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The differential effects of experienced incivility from internal and external sources on employee well-being. Can personal resources mitigate the impact?

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posted on 2023-08-30, 11:12 authored by Paolo Barretto YaranonPaolo Barretto Yaranon

Workplace mistreatment, defined as interpersonal conduct aimed at causing harm to another employee (Bowling & Beehr, 2006), has attracted the attention of researchers due to its wide range of negative repercussions. Workplace mistreatment includes a spectrum of deviant behaviours, such as incivility, verbal aggression and bullying, that vary in degree and intent. Andersson and Pearson (1999) defined workplace incivility as mildly disrespectful behaviours in which the intent to do harm to another person is uncertain. Extensive research has examined workplace incivility as a social stressor. However, little is known about the differential effects of insider and outsider sources of this deviant behaviour on well-being. This is significant because the impact of incivility may vary depending on the source. Thus, this research examined the differential impact of experienced incivility from people both within and external to the organisation on employee well-being. Furthermore, this research aimed to advance our understanding of how individual differences in personal resources can mitigate the negative relationship between different sources of incivility and well-being. To address these research questions, I conducted two time-lagged studies in two distinct contexts (hospitals, schools) characterised by chronically low job resources and where employees interact with a variety of individuals within and outside the organisation. Study 1 investigated the impact of mistreatment experienced by healthcare employees from other colleagues (insiders) and patients and visitors (outsiders). The findings showed that insider mistreatment predicted affective ill-being a week later, whereas outsider mistreatment did not. Additionally, self-efficacy moderated the relationship between insider mistreatment with affective ill-being. Study 2 replicated Study 1 in a teaching context to determine if the results replicate for another working population. The findings demonstrated that incivility from colleague (insiders) and students’ parents (outsiders) predicted burnout two weeks later. Resilience moderated the relationship between insider incivility and burnout. Altogether, the studies highlighted that mistreatment, such as incivility, negatively impacted well-being. Additionally, the two studies indicated that personal resources may not always mitigate this relationship but can in fact exacerbate them. These results suggested that experiencing incivility was distressing for people high on either self-efficacy or resilience. This could be due to the cognitive effort required to understand why they were treated such and the high expectations of maintaining professionalism at work.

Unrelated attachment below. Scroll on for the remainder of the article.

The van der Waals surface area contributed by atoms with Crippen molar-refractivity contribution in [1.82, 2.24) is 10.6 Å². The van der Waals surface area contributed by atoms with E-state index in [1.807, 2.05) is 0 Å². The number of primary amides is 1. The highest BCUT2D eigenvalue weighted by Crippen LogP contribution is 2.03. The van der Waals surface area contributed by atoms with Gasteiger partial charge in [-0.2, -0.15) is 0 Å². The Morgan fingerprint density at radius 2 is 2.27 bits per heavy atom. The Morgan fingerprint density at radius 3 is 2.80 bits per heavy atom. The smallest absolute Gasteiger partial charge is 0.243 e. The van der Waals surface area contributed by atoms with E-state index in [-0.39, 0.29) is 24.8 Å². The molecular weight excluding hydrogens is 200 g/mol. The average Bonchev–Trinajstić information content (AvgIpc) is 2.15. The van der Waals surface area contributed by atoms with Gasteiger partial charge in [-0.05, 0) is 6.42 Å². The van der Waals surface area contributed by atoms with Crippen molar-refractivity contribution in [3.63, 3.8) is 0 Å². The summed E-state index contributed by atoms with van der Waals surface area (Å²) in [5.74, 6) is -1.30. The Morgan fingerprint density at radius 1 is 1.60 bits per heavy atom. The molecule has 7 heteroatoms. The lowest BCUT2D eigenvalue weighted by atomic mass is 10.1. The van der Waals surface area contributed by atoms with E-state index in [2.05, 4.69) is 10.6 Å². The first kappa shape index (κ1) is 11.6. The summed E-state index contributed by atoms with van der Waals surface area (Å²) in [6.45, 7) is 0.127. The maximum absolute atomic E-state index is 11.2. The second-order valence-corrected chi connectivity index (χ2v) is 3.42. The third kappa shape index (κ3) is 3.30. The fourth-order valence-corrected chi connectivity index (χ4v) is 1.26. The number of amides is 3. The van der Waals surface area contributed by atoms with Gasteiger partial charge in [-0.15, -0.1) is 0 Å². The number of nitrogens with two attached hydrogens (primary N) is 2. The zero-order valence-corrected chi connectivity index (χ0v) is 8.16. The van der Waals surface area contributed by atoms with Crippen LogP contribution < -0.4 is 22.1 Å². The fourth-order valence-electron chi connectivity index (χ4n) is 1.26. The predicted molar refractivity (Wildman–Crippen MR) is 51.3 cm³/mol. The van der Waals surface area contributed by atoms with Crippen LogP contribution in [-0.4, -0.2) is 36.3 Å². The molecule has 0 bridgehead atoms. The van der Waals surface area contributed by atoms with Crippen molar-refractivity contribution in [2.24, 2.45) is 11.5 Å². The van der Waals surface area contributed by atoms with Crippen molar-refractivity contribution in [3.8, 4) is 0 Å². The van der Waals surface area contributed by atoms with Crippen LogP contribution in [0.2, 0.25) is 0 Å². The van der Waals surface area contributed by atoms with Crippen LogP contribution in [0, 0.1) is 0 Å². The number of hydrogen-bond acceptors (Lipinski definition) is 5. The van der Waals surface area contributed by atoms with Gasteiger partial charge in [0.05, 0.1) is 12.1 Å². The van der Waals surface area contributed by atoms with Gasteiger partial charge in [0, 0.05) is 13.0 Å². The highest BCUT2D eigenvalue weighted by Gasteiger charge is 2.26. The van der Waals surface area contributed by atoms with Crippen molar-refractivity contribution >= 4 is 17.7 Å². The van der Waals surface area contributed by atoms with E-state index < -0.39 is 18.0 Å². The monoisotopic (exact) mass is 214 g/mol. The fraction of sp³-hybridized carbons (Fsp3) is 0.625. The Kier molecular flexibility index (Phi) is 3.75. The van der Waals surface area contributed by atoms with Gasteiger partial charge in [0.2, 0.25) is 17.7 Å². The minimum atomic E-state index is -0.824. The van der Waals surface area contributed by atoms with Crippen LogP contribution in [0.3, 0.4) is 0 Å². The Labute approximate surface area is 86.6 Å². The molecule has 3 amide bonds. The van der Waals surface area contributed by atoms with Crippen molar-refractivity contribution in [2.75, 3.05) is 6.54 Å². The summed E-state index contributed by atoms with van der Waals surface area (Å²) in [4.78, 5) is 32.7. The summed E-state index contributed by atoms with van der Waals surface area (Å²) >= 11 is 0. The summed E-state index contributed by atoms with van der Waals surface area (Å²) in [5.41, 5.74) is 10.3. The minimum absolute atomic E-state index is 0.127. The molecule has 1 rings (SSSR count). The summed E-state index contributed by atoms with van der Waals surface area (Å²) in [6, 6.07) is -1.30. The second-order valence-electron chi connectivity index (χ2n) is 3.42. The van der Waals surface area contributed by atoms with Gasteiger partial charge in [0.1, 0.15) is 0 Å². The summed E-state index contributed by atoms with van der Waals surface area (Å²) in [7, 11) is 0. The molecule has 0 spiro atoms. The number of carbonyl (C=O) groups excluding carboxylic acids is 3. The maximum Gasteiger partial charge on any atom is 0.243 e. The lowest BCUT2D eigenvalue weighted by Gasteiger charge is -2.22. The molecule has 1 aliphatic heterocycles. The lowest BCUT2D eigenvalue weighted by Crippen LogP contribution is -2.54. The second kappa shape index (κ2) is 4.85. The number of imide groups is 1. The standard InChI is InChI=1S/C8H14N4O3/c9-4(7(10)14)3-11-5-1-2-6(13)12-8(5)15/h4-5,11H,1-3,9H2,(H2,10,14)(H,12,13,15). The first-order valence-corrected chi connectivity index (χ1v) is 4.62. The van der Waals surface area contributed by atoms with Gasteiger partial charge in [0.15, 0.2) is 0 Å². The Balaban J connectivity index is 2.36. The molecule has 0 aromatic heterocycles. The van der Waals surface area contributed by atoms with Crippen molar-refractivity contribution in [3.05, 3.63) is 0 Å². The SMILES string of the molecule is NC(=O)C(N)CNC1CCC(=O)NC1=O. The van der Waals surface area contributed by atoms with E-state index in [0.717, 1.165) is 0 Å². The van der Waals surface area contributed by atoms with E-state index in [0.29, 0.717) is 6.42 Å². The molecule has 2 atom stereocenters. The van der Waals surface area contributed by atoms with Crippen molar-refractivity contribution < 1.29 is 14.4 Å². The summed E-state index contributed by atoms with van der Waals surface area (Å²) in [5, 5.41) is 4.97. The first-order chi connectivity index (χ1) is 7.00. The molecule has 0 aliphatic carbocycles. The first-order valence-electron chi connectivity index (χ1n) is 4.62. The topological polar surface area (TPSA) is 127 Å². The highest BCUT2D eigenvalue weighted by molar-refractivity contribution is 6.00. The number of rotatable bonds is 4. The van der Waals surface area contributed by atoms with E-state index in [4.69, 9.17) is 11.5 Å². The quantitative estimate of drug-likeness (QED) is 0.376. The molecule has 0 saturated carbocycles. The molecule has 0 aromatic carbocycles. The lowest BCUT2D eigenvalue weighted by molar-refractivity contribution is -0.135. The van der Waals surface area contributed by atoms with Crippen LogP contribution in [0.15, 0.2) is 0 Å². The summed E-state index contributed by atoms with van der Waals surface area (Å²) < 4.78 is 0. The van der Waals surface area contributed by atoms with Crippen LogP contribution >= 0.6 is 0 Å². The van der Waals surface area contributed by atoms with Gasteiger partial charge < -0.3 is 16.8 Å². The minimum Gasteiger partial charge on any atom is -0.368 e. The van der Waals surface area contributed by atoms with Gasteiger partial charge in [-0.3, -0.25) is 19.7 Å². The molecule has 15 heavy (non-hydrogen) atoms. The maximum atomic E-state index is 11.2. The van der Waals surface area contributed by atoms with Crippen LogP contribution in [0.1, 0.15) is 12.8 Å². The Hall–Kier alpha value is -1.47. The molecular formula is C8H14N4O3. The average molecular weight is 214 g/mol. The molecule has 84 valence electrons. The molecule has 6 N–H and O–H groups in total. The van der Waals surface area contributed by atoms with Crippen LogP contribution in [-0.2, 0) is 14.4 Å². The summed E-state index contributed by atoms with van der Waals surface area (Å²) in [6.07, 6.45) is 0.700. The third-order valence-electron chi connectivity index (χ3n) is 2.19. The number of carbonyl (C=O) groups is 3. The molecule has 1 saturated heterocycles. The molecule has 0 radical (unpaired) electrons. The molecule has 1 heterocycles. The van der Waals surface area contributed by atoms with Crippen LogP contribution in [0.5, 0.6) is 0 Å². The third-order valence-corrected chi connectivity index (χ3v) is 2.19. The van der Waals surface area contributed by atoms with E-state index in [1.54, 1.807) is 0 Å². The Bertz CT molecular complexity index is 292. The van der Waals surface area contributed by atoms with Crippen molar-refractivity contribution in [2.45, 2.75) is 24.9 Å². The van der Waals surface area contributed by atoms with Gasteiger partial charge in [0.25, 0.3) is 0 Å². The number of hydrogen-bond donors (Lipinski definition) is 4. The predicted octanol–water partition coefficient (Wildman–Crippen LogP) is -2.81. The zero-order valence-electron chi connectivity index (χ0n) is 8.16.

History

Faculty

  • Kemmy Business School

Degree

  • Doctoral

First supervisor

Deirdre O’Shea

Second supervisor

Janine Bosak

Department or School

  • Work and Employment Studies

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